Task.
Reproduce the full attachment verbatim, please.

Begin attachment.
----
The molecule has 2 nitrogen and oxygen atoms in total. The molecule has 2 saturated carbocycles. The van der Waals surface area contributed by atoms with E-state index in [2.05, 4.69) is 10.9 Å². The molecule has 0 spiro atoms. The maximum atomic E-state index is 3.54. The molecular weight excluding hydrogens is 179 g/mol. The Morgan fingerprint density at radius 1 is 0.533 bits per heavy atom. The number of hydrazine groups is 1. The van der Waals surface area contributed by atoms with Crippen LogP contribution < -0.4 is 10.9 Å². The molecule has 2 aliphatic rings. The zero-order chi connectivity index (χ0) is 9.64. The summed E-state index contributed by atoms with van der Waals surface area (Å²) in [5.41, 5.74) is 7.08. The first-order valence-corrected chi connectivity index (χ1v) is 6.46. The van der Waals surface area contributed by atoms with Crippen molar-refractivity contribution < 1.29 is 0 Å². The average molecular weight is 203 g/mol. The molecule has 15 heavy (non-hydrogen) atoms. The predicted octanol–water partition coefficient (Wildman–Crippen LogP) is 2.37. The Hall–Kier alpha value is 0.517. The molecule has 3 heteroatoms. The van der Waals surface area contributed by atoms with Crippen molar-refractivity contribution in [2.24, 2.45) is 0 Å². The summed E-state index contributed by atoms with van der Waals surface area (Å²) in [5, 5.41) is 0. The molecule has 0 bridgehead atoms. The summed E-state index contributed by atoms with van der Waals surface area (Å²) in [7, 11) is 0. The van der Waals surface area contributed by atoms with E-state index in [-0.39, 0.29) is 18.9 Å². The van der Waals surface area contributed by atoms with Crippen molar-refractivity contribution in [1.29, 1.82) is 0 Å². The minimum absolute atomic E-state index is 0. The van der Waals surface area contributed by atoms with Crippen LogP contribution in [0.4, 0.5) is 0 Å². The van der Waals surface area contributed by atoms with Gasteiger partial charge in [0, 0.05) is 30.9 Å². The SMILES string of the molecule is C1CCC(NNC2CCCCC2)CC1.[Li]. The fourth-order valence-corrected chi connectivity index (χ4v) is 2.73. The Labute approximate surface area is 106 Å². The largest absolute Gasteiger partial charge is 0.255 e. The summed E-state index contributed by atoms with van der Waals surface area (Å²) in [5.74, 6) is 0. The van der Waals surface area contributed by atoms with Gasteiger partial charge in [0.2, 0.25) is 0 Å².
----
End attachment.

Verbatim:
The molecule has 2 nitrogen and oxygen atoms in total. The molecule has 2 saturated carbocycles. The van der Waals surface area contributed by atoms with E-state index in [2.05, 4.69) is 10.9 Å². The molecule has 0 spiro atoms. The maximum atomic E-state index is 3.54. The molecular weight excluding hydrogens is 179 g/mol. The Morgan fingerprint density at radius 1 is 0.533 bits per heavy atom. The number of hydrazine groups is 1. The van der Waals surface area contributed by atoms with Crippen LogP contribution < -0.4 is 10.9 Å². The molecule has 2 aliphatic rings. The zero-order chi connectivity index (χ0) is 9.64. The summed E-state index contributed by atoms with van der Waals surface area (Å²) in [5.41, 5.74) is 7.08. The first-order valence-corrected chi connectivity index (χ1v) is 6.46. The van der Waals surface area contributed by atoms with Crippen molar-refractivity contribution < 1.29 is 0 Å². The average molecular weight is 203 g/mol. The molecule has 15 heavy (non-hydrogen) atoms. The predicted octanol–water partition coefficient (Wildman–Crippen LogP) is 2.37. The Hall–Kier alpha value is 0.517. The molecule has 3 heteroatoms. The van der Waals surface area contributed by atoms with Crippen molar-refractivity contribution in [2.24, 2.45) is 0 Å². The summed E-state index contributed by atoms with van der Waals surface area (Å²) in [5, 5.41) is 0. The molecule has 0 bridgehead atoms. The summed E-state index contributed by atoms with van der Waals surface area (Å²) in [7, 11) is 0. The van der Waals surface area contributed by atoms with E-state index in [-0.39, 0.29) is 18.9 Å². The van der Waals surface area contributed by atoms with Crippen molar-refractivity contribution in [1.29, 1.82) is 0 Å². The minimum absolute atomic E-state index is 0. The van der Waals surface area contributed by atoms with Crippen LogP contribution in [0.4, 0.5) is 0 Å². The van der Waals surface area contributed by atoms with Gasteiger partial charge in [0, 0.05) is 30.9 Å². The SMILES string of the molecule is C1CCC(NNC2CCCCC2)CC1.[Li]. The fourth-order valence-corrected chi connectivity index (χ4v) is 2.73. The Labute approximate surface area is 106 Å². The largest absolute Gasteiger partial charge is 0.255 e. The summed E-state index contributed by atoms with van der Waals surface area (Å²) in [5.74, 6) is 0. The van der Waals surface area contributed by atoms with Gasteiger partial charge in [0.2, 0.25) is 0 Å².